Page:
Rare ancient glasses have complex, multi-scale structures requiring more sophisticated and non-destructive pore characterisation techniques than usual. Homotattic patch models for nitrogen adsorption gave better fits to the isotherm data, more accurate void space descriptors, and also greater understanding of the underlying physical factors affecting adsorption, than standard BET. These homotattic patch models revealed the critical role of iron impurities in determining adsorption behaviour. Non-destructive sodium-23 NMR relaxometry validated the homotattic patch model for some natron glasses, and, in turn, was validated using multiple quantum magic-angle spinning (MQMAS) 23Na NMR. X-ray tomography images of the glasses showed the presence of large macroporous bubbles, while FEG-SEM revealed nanopores within the glass matrix. A newly-developed, gas overcondensation technique, suitable for small amounts of low porosity material, assessed the inter-relationship between the disparate levels in this hierarchical porosity. This technique demonstrated that the nanoporosity did not form a ‘corona’ around the bubbles, due to leaching from the glass, as initially supposed from tomography data, but was completely disconnected, and, thus, is probably associated with glass alkalinity. Gas overcondensation is demonstrated as a non-destructive alternative to mercury porosimetry for probing multi-scale porosity in rare artefacts.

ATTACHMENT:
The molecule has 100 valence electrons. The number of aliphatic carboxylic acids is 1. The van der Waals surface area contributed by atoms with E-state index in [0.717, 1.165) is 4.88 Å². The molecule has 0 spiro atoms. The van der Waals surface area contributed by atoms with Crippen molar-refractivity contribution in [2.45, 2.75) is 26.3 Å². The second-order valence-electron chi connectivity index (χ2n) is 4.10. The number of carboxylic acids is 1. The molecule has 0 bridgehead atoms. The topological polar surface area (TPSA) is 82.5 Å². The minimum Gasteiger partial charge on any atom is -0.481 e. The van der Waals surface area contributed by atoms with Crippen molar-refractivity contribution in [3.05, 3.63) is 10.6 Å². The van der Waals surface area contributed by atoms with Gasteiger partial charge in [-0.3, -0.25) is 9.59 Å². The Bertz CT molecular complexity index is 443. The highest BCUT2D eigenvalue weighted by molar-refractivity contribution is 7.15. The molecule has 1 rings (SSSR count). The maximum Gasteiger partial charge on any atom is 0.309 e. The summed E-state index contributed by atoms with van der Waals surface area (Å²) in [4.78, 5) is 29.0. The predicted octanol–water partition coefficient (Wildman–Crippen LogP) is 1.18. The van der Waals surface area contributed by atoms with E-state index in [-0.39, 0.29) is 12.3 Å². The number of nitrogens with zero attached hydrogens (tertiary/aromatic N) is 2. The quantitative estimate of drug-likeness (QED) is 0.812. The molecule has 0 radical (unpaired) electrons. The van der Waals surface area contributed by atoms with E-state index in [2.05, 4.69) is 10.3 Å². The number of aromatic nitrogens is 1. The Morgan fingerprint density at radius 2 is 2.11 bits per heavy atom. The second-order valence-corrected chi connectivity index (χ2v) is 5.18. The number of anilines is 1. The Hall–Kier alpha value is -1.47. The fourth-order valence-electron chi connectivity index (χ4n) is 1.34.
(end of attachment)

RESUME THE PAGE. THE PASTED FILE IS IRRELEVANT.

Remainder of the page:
Rigby, S. P., Stevens, L., Meersmann, T., Pavlovskaya, G. E., Rees, G. J., Henderson, J., …Fletcher, R. S. (2020). Structural and chemical heterogeneity in ancient glass probed using gas overcondensation, X-ray tomography, and solid-state NMR. Materials Characterization, 167, Article 110467. https://doi.org/10.1016/j.matchar.2020.110467